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New leaks reveal what it’s like to live with the Apple Watch

Apple Watch Charging Time Notifications

With Apple’s next major Apple Watch event just days away, TechCrunch has talked with multiple people who have been using the device extensively and has learned some intriguing new details about what it will be like using the device on a regular basis.

FROM EARLIER: We finally know how long the Apple Watch’s battery will last on a charge

The most important revelations concern battery life. In particular, TechCrunch’s sources say that it will take roughly two hours to fully charge the Apple Watch from zero battery power, which should be more than enough time to get its battery back up and fully loaded while you’re asleep. Additionally, it seems that the Apple Watch will stop receiving push notifications once its battery life hits 10%, which should help you conserve power when your battery life is low.

Interestingly, it also seems that the Apple Watch will only receive notifications when it’s touching your skin and its strap is locked around your wrist. The idea here is that you’ll be able to remove your watch and not have to worry about being constantly buzzed by annoying notifications.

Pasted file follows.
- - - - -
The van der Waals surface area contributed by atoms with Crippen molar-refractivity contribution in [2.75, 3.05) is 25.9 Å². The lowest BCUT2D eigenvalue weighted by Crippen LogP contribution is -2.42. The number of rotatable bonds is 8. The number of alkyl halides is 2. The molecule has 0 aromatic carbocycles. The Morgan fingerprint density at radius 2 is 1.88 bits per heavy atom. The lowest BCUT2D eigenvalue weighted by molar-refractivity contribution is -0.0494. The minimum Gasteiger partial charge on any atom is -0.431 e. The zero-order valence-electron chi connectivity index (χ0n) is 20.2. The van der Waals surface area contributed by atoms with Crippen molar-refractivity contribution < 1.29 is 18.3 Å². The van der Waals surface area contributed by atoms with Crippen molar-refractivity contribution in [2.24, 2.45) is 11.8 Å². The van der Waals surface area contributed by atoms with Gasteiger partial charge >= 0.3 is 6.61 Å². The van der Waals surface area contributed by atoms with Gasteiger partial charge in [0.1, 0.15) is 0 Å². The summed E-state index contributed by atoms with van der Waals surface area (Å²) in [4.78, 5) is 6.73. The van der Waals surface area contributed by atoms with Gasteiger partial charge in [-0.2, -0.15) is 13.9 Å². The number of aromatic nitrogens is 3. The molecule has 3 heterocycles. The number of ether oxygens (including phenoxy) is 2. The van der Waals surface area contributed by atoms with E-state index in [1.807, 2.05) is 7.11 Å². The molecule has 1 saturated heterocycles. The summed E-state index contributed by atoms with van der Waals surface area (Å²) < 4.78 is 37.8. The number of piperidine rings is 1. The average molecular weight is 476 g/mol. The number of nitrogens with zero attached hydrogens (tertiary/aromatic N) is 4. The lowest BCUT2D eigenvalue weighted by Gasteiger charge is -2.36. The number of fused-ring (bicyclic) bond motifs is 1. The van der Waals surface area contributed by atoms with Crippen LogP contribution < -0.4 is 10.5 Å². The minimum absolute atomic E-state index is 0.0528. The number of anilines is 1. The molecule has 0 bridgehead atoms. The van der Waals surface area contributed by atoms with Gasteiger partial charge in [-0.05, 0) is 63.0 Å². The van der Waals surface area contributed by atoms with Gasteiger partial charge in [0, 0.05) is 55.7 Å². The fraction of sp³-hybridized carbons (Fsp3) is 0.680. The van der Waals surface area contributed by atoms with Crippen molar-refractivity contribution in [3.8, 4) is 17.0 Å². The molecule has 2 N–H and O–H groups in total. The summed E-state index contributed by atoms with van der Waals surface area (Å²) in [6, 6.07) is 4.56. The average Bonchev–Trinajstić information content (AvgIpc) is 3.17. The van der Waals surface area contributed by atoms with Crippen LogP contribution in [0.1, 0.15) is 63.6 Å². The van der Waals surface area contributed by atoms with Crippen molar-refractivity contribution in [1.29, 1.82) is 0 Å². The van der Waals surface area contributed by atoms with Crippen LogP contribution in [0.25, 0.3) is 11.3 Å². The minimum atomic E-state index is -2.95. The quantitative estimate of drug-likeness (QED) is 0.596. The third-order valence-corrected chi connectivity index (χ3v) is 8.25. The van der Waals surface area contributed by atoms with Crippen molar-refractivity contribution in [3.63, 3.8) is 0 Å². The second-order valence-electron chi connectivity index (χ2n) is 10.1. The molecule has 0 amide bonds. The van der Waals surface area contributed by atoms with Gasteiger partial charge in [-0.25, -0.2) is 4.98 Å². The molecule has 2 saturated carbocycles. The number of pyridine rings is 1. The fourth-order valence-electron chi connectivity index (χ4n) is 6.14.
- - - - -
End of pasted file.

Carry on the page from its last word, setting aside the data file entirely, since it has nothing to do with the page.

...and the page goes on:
TechCrunch’s sources say that “notifications are also different at an elemental level than the ones on your phone” because they “are seen right away rather than at some point” and “you act on them quickly and they don’t stack up like they do on the phone.”

How smartwatches handle notifications will be particularly important. No one wants something that will be constantly buzzing on your wrist because a new friend joined Instagram, for instance, so we’ll be interested to see whether notifications delivered through the watch feel like a convenience or a burden when it finally comes out.

TechCrunch’s report contains a lot more details about life with the Apple Watch and you should definitely check it out by clicking here.

Prior to joining BGR as News Editor, Brad Reed spent five years covering the wireless industry for Network World. His first smartphone was a BlackBerry but he has since become a loyal Android user.